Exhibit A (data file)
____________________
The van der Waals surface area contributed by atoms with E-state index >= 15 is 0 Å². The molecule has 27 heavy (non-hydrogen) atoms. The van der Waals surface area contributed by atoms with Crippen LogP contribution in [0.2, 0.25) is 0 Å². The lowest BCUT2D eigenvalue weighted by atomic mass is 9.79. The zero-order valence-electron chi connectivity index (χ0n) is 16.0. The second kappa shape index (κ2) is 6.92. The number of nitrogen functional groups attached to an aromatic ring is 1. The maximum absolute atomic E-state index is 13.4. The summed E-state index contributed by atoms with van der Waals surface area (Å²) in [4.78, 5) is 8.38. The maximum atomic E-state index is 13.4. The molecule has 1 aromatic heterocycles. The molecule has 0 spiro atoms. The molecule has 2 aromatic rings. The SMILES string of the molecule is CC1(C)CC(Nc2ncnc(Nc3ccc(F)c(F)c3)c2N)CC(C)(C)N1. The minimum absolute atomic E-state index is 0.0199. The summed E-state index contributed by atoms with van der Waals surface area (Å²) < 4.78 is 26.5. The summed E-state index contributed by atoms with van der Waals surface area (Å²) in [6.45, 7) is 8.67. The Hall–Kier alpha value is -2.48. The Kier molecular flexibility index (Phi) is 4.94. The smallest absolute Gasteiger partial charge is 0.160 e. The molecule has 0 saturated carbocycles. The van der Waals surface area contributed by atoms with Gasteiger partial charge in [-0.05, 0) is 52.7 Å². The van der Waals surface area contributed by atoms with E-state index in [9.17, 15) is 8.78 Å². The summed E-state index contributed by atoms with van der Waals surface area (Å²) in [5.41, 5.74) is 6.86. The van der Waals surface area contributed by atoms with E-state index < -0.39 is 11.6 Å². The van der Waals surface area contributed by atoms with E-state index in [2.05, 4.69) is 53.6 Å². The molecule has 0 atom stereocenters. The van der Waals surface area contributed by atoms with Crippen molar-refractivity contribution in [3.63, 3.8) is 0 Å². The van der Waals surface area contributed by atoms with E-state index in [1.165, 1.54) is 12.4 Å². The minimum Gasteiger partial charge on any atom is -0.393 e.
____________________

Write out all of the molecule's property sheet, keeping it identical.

The van der Waals surface area contributed by atoms with E-state index >= 15 is 0 Å². The molecule has 27 heavy (non-hydrogen) atoms. The van der Waals surface area contributed by atoms with Crippen LogP contribution in [0.2, 0.25) is 0 Å². The lowest BCUT2D eigenvalue weighted by atomic mass is 9.79. The zero-order valence-electron chi connectivity index (χ0n) is 16.0. The second kappa shape index (κ2) is 6.92. The number of nitrogen functional groups attached to an aromatic ring is 1. The maximum absolute atomic E-state index is 13.4. The summed E-state index contributed by atoms with van der Waals surface area (Å²) in [4.78, 5) is 8.38. The maximum atomic E-state index is 13.4. The molecule has 1 aromatic heterocycles. The molecule has 0 spiro atoms. The molecule has 2 aromatic rings. The SMILES string of the molecule is CC1(C)CC(Nc2ncnc(Nc3ccc(F)c(F)c3)c2N)CC(C)(C)N1. The minimum absolute atomic E-state index is 0.0199. The summed E-state index contributed by atoms with van der Waals surface area (Å²) < 4.78 is 26.5. The summed E-state index contributed by atoms with van der Waals surface area (Å²) in [6.45, 7) is 8.67. The Hall–Kier alpha value is -2.48. The Kier molecular flexibility index (Phi) is 4.94. The smallest absolute Gasteiger partial charge is 0.160 e. The molecule has 0 saturated carbocycles. The van der Waals surface area contributed by atoms with Gasteiger partial charge in [-0.05, 0) is 52.7 Å². The van der Waals surface area contributed by atoms with E-state index in [9.17, 15) is 8.78 Å². The summed E-state index contributed by atoms with van der Waals surface area (Å²) in [5.41, 5.74) is 6.86. The van der Waals surface area contributed by atoms with E-state index < -0.39 is 11.6 Å². The van der Waals surface area contributed by atoms with E-state index in [2.05, 4.69) is 53.6 Å². The molecule has 0 atom stereocenters. The van der Waals surface area contributed by atoms with Crippen molar-refractivity contribution in [3.63, 3.8) is 0 Å². The van der Waals surface area contributed by atoms with E-state index in [1.165, 1.54) is 12.4 Å². The minimum Gasteiger partial charge on any atom is -0.393 e.